The Patient-Centered Outcomes Research Trust Fund fee is a fee on issuers of health insurance policies and plan sponsors of self-insured health plans that helps to fund the Patient-Centered Outcomes Research Institute (PCORI), which was established by the Affordable Care Act (ACA). The institute assists, through research, patients, clinicians, purchasers and policy-makers, in making health decisions by advancing the quality of evidence-based medicine. The institute compiles and distributes comparative clinical effectiveness research findings. Under the ACA, all medical plans are responsible for paying the Patient-Centered Outcomes Research fee to the IRS, based on the number of plan participants. If the plan is fully-insured, the insurance carrier pays the fee on behalf of the policyholder. If the plan is self-insured, the employer/plan sponsor must file the Form 720 for the second quarter and pay the fee to the IRS directly.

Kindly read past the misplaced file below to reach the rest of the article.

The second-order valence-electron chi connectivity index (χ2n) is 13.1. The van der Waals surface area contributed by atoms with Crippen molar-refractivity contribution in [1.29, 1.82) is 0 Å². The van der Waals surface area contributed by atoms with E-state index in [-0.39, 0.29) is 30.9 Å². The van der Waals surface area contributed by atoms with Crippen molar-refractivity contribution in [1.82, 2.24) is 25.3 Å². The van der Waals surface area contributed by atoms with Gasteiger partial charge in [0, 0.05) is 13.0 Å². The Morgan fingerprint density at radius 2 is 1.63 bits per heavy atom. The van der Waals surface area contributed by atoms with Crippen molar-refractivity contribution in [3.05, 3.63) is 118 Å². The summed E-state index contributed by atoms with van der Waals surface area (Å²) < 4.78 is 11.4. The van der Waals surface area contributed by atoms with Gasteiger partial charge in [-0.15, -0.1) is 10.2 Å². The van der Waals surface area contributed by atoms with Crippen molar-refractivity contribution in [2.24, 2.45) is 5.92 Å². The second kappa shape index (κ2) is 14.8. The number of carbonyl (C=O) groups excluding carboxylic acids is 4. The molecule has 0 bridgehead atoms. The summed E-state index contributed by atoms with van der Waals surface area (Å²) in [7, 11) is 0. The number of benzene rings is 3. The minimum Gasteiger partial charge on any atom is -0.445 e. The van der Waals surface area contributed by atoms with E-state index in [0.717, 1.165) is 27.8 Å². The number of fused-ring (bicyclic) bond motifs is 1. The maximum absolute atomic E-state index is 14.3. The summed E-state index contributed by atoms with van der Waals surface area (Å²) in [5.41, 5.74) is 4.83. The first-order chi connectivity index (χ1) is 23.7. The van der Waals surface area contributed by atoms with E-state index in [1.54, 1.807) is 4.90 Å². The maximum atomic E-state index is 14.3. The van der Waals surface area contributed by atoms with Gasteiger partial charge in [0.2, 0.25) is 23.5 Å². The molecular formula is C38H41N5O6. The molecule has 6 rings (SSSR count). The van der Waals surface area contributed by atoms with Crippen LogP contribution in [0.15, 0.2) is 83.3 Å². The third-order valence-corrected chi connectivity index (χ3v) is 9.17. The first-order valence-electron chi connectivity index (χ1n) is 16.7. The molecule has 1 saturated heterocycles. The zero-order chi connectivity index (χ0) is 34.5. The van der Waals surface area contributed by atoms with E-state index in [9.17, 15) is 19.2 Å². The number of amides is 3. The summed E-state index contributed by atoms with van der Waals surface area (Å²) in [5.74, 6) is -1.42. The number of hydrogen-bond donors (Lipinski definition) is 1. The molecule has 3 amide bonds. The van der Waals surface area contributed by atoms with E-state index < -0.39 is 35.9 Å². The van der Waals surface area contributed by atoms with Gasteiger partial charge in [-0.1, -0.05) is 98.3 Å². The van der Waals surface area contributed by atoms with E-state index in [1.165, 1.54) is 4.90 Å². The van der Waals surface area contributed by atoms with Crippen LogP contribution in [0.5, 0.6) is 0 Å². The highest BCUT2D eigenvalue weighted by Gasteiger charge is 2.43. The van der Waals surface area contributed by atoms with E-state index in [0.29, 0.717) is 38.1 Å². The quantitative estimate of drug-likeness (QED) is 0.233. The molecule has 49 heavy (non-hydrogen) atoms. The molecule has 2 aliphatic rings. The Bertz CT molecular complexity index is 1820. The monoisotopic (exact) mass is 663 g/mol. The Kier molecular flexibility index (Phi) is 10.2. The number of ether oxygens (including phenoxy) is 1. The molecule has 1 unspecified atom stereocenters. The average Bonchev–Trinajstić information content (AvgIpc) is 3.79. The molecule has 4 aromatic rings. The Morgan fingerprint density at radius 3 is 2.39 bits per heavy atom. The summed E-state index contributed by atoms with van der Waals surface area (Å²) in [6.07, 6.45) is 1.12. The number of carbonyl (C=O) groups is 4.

The IRS recently published its PCOR fee for policy and plan years ending:  January through September 2018 the applicable dollar amount is $2.39, which is multiplied by the number of covered lives determined for the appropriate period. For policy and plan years ending October through December 2018, the applicable dollar amount is $2.45.

All self-insured medical plans, including health FSAs and HRAs must pay the fee unless they are considered an excepted-benefit: